September 2005
Volume 5, Issue 8
Free
Vision Sciences Society Annual Meeting Abstract  |   September 2005
Effects of binocular disparity and optic flow noise on visual cue integration for motion-in-depth
Author Affiliations
  • Hedy Amiri
    Psychology Department, University of Minnesota, Twin Cities
  • Paul R. Schrater
    Psychology Department, University of Minnesota, Twin Cities, and Computer Science Department, University of Minnesota, Twin Cities
Journal of Vision September 2005, Vol.5, 324. doi:10.1167/5.8.324
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      Hedy Amiri, Paul R. Schrater; Effects of binocular disparity and optic flow noise on visual cue integration for motion-in-depth. Journal of Vision 2005;5(8):324. doi: 10.1167/5.8.324.

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Abstract

Previous work on cue combination of optic flow and disparity cues for surface shape perception has suggested that these cues are processed independently to generate separate shape estimates which are combined in a statistically optimal fashion. In this study, we investigate whether these cues are independently processed for velocity perception of motion-in-depth. We psychophysically investigated visual cue integration of optic flow and disparity by testing 3 subjects on a 2AFC-relative velocity-in-depth judgment task. The velocity-in-depth specified by each cue was independently manipulated for a flat mesh object randomly generated each trial by a Delaunay triangulation. We examined the effects of adding each of two types of noise, disparity noise and optic flow noise, to the stimuli to determine the effect on discrimination thresholds for each cue in isolation and in combination. Independence predicts that cue thresholds will only be affected by noise to that cue. The results did not support independent processing of the cues. In particular, optic flow noise resulted in a concomitant increase in both optic flow and disparity thresholds. Disparity noise, on the other hand, only affected disparity thresholds, without affecting optic flow thresholds. Cue combination thresholds in every condition were significantly greater than predictions of an independence (weak fusion) model of cue combination. A strong fusion (dependence) model of disparity and optic flow cue combination for relative velocity-in-depth discriminations is suggested by our findings.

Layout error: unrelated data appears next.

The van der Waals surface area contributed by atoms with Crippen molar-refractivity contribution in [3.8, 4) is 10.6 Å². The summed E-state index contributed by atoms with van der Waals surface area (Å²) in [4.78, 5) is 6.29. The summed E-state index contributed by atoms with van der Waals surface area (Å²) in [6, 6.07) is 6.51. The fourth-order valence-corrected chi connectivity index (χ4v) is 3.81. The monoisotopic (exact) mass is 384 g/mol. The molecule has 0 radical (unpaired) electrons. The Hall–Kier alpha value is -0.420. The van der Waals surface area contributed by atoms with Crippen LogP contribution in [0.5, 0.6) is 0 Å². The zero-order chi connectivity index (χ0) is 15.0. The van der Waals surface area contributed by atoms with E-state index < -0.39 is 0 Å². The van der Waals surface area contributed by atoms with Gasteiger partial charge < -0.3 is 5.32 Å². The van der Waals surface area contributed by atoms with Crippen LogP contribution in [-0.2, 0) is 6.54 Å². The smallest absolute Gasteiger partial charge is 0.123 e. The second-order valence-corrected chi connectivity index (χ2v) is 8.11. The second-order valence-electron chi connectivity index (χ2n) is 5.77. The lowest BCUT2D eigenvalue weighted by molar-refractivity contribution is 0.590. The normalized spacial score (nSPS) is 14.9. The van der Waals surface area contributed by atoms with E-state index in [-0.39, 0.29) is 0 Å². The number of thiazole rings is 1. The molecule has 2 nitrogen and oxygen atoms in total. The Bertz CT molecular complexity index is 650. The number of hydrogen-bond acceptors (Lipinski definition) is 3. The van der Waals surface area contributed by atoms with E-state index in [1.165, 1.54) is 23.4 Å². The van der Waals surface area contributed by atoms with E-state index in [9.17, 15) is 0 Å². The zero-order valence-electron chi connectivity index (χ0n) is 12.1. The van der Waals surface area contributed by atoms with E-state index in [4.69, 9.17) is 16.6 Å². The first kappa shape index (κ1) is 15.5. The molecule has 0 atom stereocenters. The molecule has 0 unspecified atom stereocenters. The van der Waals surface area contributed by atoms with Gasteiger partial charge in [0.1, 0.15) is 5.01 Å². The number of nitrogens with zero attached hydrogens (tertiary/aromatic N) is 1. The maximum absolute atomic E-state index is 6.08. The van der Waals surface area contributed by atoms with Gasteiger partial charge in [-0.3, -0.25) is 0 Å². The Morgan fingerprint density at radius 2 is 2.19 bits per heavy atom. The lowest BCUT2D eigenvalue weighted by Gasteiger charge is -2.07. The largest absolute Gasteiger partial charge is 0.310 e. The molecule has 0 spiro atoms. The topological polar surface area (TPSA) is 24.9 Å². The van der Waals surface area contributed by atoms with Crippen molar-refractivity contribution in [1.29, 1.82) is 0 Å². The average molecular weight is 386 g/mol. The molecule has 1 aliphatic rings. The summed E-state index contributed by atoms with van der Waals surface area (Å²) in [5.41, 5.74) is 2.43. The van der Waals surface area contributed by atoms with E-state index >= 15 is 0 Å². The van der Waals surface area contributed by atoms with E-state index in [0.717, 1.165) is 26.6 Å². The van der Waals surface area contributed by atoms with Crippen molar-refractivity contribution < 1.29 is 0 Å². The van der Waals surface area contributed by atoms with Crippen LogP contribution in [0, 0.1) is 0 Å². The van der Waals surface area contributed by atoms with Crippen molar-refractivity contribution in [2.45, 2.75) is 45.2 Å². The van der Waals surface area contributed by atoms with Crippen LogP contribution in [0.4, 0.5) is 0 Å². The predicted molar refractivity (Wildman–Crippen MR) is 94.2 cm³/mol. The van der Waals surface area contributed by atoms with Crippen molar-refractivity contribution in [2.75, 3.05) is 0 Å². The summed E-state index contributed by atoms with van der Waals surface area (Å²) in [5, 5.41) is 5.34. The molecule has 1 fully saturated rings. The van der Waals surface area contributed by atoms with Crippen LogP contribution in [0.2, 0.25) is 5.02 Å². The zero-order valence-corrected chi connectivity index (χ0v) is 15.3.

Amiri, H. Schrater, P. R. (2005). Effects of binocular disparity and optic flow noise on visual cue integration for motion-in-depth [Abstract]. Journal of Vision, 5(8):324, 324a, http://journalofvision.org/5/8/324/, doi:10.1167/5.8.324. [CrossRef]
Footnotes
 This research was partially supported by NIH EY015261-01.
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